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Fitness Tip#344 - March 28, 2013

Friday, March 29, 2013


Inositol is a sugar-based compound that is closely related to the B
vitamins and choline which are some of the most important
components of energy and metabolism. In addition to helping maintain
cell membrane integrity, inositol assists with proper nerve transmission
and fat transport throughout the body. Like most important
compounds, your body can make it’s own inositol but other great
sources include wheat germ, Brewer’s yeast, veal, pork, liver, brown
rice, wheat bran, oat flakes, nuts, vegetables, cantaloupe, raisins and
bananas. Because the effectiveness of inositol is enhanced in the
presence of folic acid, linoleic acid and vitamins B, C and E, it is often
included as part of a complete multivitamin supplement. Just
be careful that such a “metabolism-enhancing” supplement does not
have high amounts of central nervous system stimulants, like
caffeine or ephedra. High and frequent doses of such supplements over
a long period of time can over-exhaust your adrenal glands leading
to an eventual slowing of the metabolism. You’d be better off with
regular consumption of wheat, meat or produce.



Fitness Tip#343 - March 27, 2013

Wednesday, March 27, 2013


Your body’s fat-burning process relies on water as a primary ingredient. Regular consumption of this refreshing, calorie-free beverage will also boost your metabolism burning a few extra calories an hour, which quickly adds up through the course of a day. In working with clients to achieve leaner bodies, I’ve found that for many, staying adequately hydrated is similar to eating small meals throughout the day. Knowing what to do is one thing, actually having the means or control to do it is quite another. Just like one of the best investments you can make for snacking is a travel cooler, one of the best
investments you can make for hydration is carrying a simple water
bottle with you at all times. This inexpensive investment will keep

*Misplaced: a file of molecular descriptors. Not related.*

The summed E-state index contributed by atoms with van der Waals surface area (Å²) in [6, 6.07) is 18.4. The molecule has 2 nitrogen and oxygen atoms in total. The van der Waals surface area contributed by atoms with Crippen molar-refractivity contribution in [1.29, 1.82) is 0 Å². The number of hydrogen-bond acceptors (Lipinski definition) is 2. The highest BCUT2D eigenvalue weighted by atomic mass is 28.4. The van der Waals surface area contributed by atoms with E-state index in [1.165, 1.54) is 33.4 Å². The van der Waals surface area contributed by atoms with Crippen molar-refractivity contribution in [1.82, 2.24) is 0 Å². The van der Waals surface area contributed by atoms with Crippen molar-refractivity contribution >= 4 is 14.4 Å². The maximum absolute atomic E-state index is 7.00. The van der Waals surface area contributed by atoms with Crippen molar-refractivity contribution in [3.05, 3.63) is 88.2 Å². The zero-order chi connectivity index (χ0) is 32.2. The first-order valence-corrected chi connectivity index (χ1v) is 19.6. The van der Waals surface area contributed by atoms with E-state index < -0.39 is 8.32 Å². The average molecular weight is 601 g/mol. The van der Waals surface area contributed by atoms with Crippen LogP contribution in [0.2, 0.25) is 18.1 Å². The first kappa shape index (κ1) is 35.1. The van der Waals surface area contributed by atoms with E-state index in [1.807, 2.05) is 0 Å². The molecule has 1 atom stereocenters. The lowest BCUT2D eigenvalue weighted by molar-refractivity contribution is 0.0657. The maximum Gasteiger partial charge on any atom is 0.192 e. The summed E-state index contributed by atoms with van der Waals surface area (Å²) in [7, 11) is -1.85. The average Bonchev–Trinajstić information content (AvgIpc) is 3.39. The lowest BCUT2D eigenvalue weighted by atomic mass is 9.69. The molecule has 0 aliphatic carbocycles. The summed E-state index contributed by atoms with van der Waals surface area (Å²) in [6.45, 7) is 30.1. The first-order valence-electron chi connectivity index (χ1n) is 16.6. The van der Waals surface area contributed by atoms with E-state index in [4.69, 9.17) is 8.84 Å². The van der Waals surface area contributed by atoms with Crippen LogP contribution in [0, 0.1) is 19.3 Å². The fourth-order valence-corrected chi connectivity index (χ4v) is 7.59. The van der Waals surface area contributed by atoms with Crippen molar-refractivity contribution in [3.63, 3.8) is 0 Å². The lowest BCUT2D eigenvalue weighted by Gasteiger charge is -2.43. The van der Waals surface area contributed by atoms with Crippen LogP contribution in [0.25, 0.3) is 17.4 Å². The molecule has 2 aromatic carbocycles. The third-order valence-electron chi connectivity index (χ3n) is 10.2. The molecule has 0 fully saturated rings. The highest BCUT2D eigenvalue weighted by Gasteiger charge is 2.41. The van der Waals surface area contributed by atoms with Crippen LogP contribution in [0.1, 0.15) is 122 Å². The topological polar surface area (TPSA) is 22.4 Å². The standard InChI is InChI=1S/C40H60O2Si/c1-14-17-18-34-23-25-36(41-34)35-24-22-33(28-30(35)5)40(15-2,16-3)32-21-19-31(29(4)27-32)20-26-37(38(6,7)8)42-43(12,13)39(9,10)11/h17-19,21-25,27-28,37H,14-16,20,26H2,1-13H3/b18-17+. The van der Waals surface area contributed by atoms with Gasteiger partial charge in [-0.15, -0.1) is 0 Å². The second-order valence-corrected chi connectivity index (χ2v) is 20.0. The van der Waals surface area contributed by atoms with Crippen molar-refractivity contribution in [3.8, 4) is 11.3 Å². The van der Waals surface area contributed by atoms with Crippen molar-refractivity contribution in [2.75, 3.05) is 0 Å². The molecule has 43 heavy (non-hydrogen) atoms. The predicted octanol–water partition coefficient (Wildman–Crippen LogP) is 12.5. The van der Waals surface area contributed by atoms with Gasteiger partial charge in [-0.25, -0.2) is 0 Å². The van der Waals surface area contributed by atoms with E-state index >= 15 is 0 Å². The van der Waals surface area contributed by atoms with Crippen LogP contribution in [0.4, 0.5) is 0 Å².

you sipping all day long. In contrast, out of sight is out of mind. You’re
unlikely to stop what you’re doing to go find the nearest watering
hole so keep your water bottle easily accessible.

Follow this rule: never let your water bottle go empty during the
course of the day. You’ll find you’ll eat less, burn more calories and
feel fantastic.


  Member Comments About This Blog Post:

MOMOF4FOXES 3/28/2013 10:45PM

    I already do this one. Thanks for posting it! I fill up 4 33.8 bottles in the morning (they are from the carbonated water) and try to drink them throughout the day. Then it is ready for me to grab for the road or to replace an empty one easy enough. I buy new carbonated bottles every other week and drink the new ones then replace my old ones and start filling them up with water too. Plus I know how much water I am drinking. emoticon

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Fitness Tip#342 - March 26, 2013

Tuesday, March 26, 2013


As you probably know, metabolism stays elevated for a significant
amount of time after exercise. Unfortunately though, by the time we
actually get around to exercising again, our metabolism can be back
to a slower pace and getting “back into the groove” for the next day’s
bike ride, run or aerobic session can be difficult. Wheezing, gasping
for breath, coughing, stumbling, feeling sleepy, lethargic or fatigued
are sometimes associated with starting back into exercise after that
24 hour hiatus. This is because our body must be warm, our lungs
must be stretched, and our blood must be actively flowing before our
body begins efficiently utilizing oxygen. For most individuals, it takes
about two minutes for this process to begin to occur, after which you